It’s the season for bluefish here on Martha’s Vineyard — for both fishing and eating.

Bluefish is in our island DNA. Aquaundunt is the Wampanoag word for bluefish. Fishing for “blues” was probably the first Vineyard sport, wrote the late Joseph Chase Allen, who penned a fishing column for the Vineyard Gazette for decades. Blues have long played a major role in the Martha’s Vineyard Striped Bass & Bluefish Derby and are immortalized by Menemsha Blues tee shirts and the popular band Johnny Hoy and the Bluefish.

Local officials thought enough of the Island bluefish to send one to President Dwight D. Eisenhower in 1957 when he was on a visit to his Newport summer home.  An 11-pound, four-ounce bluefish, caught on the South shore by Arthur Ben David during the 12th annual derby, was packed on ice and shipped on the railway express with a letter that said the Island hoped the President and First Lady would “enjoy this delicacy from our New England waters.” The president sent back his “thanks” in a letter from Newport dated Sept 17, 1957, though it never indicated whether or not the first couple had actually eaten the bluefish. 

They could have been in the camp of bluefish doubters, claiming bluefish is oily or too strong or even fishy. There does seem to be a line drawn in the sand over enjoyment of this species. The Martha’s Vineyard Cookbook, a classic for everything Island-produced and still in print, says many consider bluefish the “finest-flavored fish of all, rating them even higher than striped bass or swordfish.” 

Recipes for preparing bluefish are included in most every cookbook (that’s not vegetarian) penned by Vineyard authors.  In Chris Fischer’s Beetlebung Farm Cookbook, he wraps fillets in parchment with lots of dill and lemon so that they bake in their own juices. Tina Miller included one of the classic preparations for bluefish, slathered with mayonnaise and Dijon with a bit of lemon, then wrapped in foil and grilled, in her cookbook Vineyard Harvest. Few people get through a Vineyard summer without sampling another favorite — smoked bluefish or smoked bluefish pate on crackers — at one party or another.

I’ve been fishing for bluefish and enjoying the free catch since I arrived on the Island in the mid ‘90s. I followed the fictional detective J.W. Jackson to Wasque at the tip of Chappaquiddick where he often fished for blues in the popular Martha’s Vineyard mystery book series by the late Philip Craig. Craig wrote so much about fishing for bluefish and shellfish and enjoying the catch in his two dozen mystery novels that it was suggested he write a cookbook. Delish: The J.W. Jackson Recipes, was published in 2006 and co-authored by Craig’s wife, Shirley Craig, who is often found fishing for blues herself.  Philip Craig’s favorite recipe for cooking  blues was Stuffed Bluefish. To this day, like the character J.W., I too use the word “delish” as my top adjective for any dish I particularly enjoy.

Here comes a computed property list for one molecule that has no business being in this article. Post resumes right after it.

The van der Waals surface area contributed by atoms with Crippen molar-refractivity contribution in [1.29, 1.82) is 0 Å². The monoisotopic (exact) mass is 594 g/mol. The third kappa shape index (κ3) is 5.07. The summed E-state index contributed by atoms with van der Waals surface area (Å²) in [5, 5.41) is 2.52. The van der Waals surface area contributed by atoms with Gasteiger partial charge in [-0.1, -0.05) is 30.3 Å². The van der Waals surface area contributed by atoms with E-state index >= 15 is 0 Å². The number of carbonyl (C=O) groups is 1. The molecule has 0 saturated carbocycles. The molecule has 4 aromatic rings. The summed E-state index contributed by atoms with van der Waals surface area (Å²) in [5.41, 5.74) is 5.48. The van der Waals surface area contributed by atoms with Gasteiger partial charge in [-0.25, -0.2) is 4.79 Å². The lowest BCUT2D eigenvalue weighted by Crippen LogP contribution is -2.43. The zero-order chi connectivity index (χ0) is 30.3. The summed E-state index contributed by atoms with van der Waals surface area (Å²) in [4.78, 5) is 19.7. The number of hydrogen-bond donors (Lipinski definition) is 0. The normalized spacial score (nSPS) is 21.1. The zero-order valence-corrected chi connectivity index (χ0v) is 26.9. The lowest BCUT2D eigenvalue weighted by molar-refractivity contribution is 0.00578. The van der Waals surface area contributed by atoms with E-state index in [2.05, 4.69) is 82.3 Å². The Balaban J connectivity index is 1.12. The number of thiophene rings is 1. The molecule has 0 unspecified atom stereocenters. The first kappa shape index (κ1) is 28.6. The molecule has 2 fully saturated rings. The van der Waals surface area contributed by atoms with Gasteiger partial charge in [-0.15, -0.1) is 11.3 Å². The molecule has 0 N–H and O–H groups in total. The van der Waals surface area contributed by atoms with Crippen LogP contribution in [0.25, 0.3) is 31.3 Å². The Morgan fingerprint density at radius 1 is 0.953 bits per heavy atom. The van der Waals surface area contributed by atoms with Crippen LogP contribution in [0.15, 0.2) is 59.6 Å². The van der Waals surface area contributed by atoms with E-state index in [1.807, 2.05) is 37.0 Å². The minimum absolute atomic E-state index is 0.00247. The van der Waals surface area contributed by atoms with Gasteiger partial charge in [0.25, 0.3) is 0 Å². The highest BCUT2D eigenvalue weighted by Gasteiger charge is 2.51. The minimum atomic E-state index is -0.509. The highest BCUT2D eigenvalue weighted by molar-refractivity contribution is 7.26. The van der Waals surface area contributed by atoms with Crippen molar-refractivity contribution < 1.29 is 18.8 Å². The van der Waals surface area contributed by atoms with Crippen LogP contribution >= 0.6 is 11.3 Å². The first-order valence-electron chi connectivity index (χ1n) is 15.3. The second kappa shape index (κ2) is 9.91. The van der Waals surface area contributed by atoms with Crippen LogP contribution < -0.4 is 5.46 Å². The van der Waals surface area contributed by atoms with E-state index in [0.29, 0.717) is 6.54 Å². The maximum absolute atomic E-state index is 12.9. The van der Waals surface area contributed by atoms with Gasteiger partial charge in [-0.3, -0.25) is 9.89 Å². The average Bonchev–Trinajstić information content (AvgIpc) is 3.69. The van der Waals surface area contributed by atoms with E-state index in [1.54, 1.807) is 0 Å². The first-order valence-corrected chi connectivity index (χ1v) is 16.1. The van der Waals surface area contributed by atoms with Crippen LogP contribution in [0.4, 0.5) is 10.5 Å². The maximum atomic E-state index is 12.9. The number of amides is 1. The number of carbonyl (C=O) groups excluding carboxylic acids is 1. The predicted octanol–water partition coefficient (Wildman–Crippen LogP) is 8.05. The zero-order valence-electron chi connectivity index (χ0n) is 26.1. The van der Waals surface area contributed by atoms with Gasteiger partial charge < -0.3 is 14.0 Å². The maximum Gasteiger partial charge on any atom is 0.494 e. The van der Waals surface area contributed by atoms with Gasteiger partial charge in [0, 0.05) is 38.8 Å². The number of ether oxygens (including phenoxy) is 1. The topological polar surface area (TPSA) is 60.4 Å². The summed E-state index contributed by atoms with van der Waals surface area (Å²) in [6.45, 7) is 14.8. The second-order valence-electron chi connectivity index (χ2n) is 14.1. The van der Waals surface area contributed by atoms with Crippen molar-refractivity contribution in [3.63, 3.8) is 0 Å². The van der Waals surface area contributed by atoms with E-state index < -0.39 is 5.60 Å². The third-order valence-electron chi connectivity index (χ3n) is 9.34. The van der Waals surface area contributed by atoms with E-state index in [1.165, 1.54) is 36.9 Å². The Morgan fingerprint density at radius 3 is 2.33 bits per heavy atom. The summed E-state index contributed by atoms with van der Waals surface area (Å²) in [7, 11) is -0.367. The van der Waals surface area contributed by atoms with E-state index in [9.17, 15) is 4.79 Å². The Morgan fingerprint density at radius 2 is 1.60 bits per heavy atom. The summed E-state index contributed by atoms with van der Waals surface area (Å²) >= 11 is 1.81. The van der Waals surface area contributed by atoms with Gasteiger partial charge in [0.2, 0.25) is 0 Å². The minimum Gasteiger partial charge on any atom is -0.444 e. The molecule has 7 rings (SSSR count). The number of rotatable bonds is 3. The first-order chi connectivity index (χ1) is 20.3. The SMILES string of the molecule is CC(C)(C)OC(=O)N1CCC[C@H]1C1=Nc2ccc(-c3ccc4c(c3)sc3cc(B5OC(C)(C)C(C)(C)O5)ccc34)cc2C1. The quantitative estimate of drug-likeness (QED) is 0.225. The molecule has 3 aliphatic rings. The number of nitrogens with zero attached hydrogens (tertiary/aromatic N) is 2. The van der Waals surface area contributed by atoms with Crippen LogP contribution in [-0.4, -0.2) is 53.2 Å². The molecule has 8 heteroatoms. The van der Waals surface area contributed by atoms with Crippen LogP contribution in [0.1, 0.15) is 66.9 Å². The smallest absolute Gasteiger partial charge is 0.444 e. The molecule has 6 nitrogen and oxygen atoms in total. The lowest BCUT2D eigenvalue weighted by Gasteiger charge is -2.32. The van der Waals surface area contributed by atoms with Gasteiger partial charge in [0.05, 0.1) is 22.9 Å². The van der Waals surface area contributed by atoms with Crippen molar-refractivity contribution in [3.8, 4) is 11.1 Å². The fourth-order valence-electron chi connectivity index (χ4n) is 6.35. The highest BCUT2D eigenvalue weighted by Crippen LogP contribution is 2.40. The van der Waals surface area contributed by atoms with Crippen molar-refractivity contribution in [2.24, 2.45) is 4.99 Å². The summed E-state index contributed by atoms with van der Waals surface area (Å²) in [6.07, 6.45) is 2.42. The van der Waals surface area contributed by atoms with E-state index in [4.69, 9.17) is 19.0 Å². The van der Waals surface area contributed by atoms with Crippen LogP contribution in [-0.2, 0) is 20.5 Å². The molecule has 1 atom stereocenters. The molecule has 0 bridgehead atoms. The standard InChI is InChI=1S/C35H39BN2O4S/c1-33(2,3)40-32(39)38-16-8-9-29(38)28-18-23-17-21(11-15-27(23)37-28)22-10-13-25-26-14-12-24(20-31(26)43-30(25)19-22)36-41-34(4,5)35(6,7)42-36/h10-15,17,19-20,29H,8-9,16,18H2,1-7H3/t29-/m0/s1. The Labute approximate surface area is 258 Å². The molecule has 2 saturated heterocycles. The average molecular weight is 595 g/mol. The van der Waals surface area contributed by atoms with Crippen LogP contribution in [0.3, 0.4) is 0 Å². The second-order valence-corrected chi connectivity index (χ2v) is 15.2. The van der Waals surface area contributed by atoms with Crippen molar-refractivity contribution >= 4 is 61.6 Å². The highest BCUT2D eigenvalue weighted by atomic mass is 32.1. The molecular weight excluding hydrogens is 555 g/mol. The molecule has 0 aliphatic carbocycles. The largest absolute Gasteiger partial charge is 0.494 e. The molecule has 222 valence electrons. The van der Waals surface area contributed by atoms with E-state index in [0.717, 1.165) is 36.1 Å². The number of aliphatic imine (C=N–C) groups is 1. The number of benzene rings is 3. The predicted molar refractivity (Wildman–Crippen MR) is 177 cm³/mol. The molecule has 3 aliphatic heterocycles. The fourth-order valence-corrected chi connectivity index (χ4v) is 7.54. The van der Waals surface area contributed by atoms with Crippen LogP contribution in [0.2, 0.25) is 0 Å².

Bluefish does have to be properly handled after being caught, and generally consumed soon after being caught (bled, gutted and placed on ice), ideally on the same day. Former Net Result seafood market owner Louis Larsen said bluefish contains an enzyme that causes the fish to deteriorate quickly and prevents it from freezing well. When I’m cooking for people off-island and buying at a fish market, I shake my head sadly when I see what passes for bluefish elsewhere. It’s probably these lackluster facsimiles that give bluefish a bad rap.

Bluefish cooked on a cedar plank with a maple-mustard glaze.
Catherine Walthers

Bluefish does contain a good Omega-3 oil, which makes it an equal to salmon for health properties.

In past articles about bluefish, I’ve included a number of recipes that showcase the versatility of preparing and serving this local catch, everything from an Italian Baked Bluefish with Tomatoes, Garlic, and Olives to one that’s grill-roasted with a spicy honey-orange sauce.

So, I was pleasantly surprised when this spring I found what could be my two favorite – and easiest – preparations.

One came from Chappy seasonal resident Stephen Raichlen, a TV host and cookbook author specializing in grilling and BBQ. He grills bluefish on cedar planks, coated with a spice rub and a maple-mustard glaze. The other recipe came from Michael Holtham, a manager at The Net Result. When he worked as a chef at the Homeport Restaurant in Menemsha, they served Cajun bluefish simply rubbed with the spice and broiled. “I like to taste the bluefish,” says Holtham.

There are still a few ideas for me yet to try, including using leftover bluefish in a fishcake, which sounds good. And it’s certainly an idea with staying power —in centuries past, sailors would bring their potatoes and a pot along to make fresh caught bluefish chowder on the spot.    

Editor’s note: Regulatory changes along the East Coast that reduced bag limits for bluefish this year. The daily limit for private anglers is three fish.